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January 26, 2001 | From Times Wire Reports
The Council of Europe's parliamentary assembly restored Russia's vote despite persistent concerns about the human rights situation in Chechnya. The 600-member chamber, meeting in Strasbourg, France, said it decided to reinstate Moscow's voting rights because of the Russian parliament's increasing cooperation with the council.
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NEWS
January 26, 2001 | From Times Wire Reports
The Council of Europe's parliamentary assembly restored Russia's vote despite persistent concerns about the human rights situation in Chechnya. The 600-member chamber, meeting in Strasbourg, France, said it decided to reinstate Moscow's voting rights because of the Russian parliament's increasing cooperation with the council.
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NEWS
February 17, 2000 | ROBYN DIXON, TIMES STAFF WRITER
Russia and NATO announced a formal resumption of contacts Wednesday, taking a big step toward thawing the iciest conflict between the alliance and Moscow since the end of the Cold War. There is still a way to go to melt the frost, but Wednesday's announcement was a signal that NATO is ready to do business with acting Russian President Vladimir V. Putin despite its concerns over the Kremlin's war in separatist Chechnya.
NEWS
February 17, 2000 | ROBYN DIXON, TIMES STAFF WRITER
Russia and NATO announced a formal resumption of contacts Wednesday, taking a big step toward thawing the iciest conflict between the alliance and Moscow since the end of the Cold War. There is still a way to go to melt the frost, but Wednesday's announcement was a signal that NATO is ready to do business with acting Russian President Vladimir V. Putin despite its concerns over the Kremlin's war in separatist Chechnya.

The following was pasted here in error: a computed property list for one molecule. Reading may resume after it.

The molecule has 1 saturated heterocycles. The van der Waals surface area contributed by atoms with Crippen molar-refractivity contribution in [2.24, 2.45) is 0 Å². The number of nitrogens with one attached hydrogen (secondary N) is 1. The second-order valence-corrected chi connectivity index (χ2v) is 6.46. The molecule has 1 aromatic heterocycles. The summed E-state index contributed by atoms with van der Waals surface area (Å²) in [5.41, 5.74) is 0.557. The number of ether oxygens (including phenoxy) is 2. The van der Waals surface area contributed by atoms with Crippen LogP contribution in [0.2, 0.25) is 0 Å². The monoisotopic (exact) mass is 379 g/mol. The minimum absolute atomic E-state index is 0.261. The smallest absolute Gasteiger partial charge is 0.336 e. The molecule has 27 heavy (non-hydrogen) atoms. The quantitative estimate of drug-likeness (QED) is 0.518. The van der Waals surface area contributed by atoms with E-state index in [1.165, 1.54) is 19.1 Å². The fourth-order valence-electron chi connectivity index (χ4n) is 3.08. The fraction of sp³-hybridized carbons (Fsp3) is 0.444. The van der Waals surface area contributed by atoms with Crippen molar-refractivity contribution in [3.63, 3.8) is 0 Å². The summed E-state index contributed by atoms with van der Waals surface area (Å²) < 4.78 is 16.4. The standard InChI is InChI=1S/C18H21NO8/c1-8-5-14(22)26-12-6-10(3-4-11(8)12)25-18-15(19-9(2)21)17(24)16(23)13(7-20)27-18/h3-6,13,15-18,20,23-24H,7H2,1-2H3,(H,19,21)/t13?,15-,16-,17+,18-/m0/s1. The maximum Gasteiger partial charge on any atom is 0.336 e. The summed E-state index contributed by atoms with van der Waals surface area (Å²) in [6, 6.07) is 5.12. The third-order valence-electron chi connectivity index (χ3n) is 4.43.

NEWS
April 14, 1997 | CAROL J. WILLIAMS and TYLER MARSHALL, TIMES STAFF WRITERS
Less than 20 miles from the heart of Moscow, along the highway from Sheremetyevo Airport, stands an artistic rendition of a tank trap at the spot where the Soviet Red Army finally stopped the advance of Nazi Germany during World War II. On bustling Kutuzovsky Prospekt, a replica of the Arc de Triomphe celebrates Russia's 1812 victory over Napoleon at Poklonnaya Hill. And at the doorstep of St.
NEWS
April 13, 1997 | TYLER MARSHALL, TIMES STAFF WRITER
One day it could be hailed as a giant step toward uniting Europe as a community of like-minded democracies, a means of stabilizing a part of the world where wars have claimed well in excess of 50 million lives this century. Or it could turn out to be a horrific blunder that merely divided Europe along new lines and needlessly turned Russia and its decaying nuclear arsenal once again against the West.
NEWS
April 15, 1997 | TYLER MARSHALL, TIMES STAFF WRITER
Waving his hand toward a bank of filing cabinets running the length of his office, a NATO headquarters staffer helping to plan the peace mission in Bosnia-Herzegovina 18 months ago dismissed every file as useless. "For 40 years, we did nothing but plan scenarios to block a mass invasion from the east," he said. "And what am I doing now? Sending peacekeepers south. Everything here has changed."
NEWS
April 15, 1997 | TYLER MARSHALL, TIMES STAFF WRITER
Waving his hand toward a bank of filing cabinets running the length of his office, a NATO headquarters staffer helping to plan the peace mission in Bosnia-Herzegovina 18 months ago dismissed every file as useless. "For 40 years, we did nothing but plan scenarios to block a mass invasion from the east," he said. "And what am I doing now? Sending peacekeepers south. Everything here has changed."
NEWS
April 14, 1997 | CAROL J. WILLIAMS and TYLER MARSHALL, TIMES STAFF WRITERS
Less than 20 miles from the heart of Moscow, along the highway from Sheremetyevo Airport, stands an artistic rendition of a tank trap at the spot where the Soviet Red Army finally stopped the advance of Nazi Germany during World War II. On bustling Kutuzovsky Prospekt, a replica of the Arc de Triomphe celebrates Russia's 1812 victory over Napoleon at Poklonnaya Hill. And at the doorstep of St.
NEWS
April 13, 1997 | TYLER MARSHALL, TIMES STAFF WRITER
One day it could be hailed as a giant step toward uniting Europe as a community of like-minded democracies, a means of stabilizing a part of the world where wars have claimed well in excess of 50 million lives this century. Or it could turn out to be a horrific blunder that merely divided Europe along new lines and needlessly turned Russia and its decaying nuclear arsenal once again against the West.
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